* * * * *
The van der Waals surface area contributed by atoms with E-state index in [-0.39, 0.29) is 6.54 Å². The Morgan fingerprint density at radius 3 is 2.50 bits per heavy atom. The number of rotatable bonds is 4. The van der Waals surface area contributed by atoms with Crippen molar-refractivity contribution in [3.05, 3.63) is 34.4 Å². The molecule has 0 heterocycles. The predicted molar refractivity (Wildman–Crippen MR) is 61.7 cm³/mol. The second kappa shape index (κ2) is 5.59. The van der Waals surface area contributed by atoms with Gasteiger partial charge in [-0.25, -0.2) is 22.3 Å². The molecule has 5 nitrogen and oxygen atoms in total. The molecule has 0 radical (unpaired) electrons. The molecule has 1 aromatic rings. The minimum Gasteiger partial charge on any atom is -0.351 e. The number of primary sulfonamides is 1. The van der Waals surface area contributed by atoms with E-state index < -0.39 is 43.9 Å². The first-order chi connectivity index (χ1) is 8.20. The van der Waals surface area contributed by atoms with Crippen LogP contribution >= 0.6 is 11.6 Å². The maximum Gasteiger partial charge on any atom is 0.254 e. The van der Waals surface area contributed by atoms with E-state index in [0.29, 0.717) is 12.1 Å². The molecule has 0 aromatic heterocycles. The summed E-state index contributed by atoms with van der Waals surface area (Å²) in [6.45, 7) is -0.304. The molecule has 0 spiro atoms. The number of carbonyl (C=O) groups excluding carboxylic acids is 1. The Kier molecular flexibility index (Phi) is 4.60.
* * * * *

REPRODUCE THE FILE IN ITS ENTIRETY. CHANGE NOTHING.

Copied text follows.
The van der Waals surface area contributed by atoms with E-state index in [-0.39, 0.29) is 6.54 Å². The Morgan fingerprint density at radius 3 is 2.50 bits per heavy atom. The number of rotatable bonds is 4. The van der Waals surface area contributed by atoms with Crippen molar-refractivity contribution in [3.05, 3.63) is 34.4 Å². The molecule has 0 heterocycles. The predicted molar refractivity (Wildman–Crippen MR) is 61.7 cm³/mol. The second kappa shape index (κ2) is 5.59. The van der Waals surface area contributed by atoms with Gasteiger partial charge in [-0.25, -0.2) is 22.3 Å². The molecule has 5 nitrogen and oxygen atoms in total. The molecule has 0 radical (unpaired) electrons. The molecule has 1 aromatic rings. The minimum Gasteiger partial charge on any atom is -0.351 e. The number of primary sulfonamides is 1. The van der Waals surface area contributed by atoms with E-state index < -0.39 is 43.9 Å². The first-order chi connectivity index (χ1) is 8.20. The van der Waals surface area contributed by atoms with Crippen LogP contribution >= 0.6 is 11.6 Å². The maximum Gasteiger partial charge on any atom is 0.254 e. The van der Waals surface area contributed by atoms with E-state index in [0.29, 0.717) is 12.1 Å². The molecule has 0 aromatic heterocycles. The summed E-state index contributed by atoms with van der Waals surface area (Å²) in [6.45, 7) is -0.304. The molecule has 0 spiro atoms. The number of carbonyl (C=O) groups excluding carboxylic acids is 1. The Kier molecular flexibility index (Phi) is 4.60.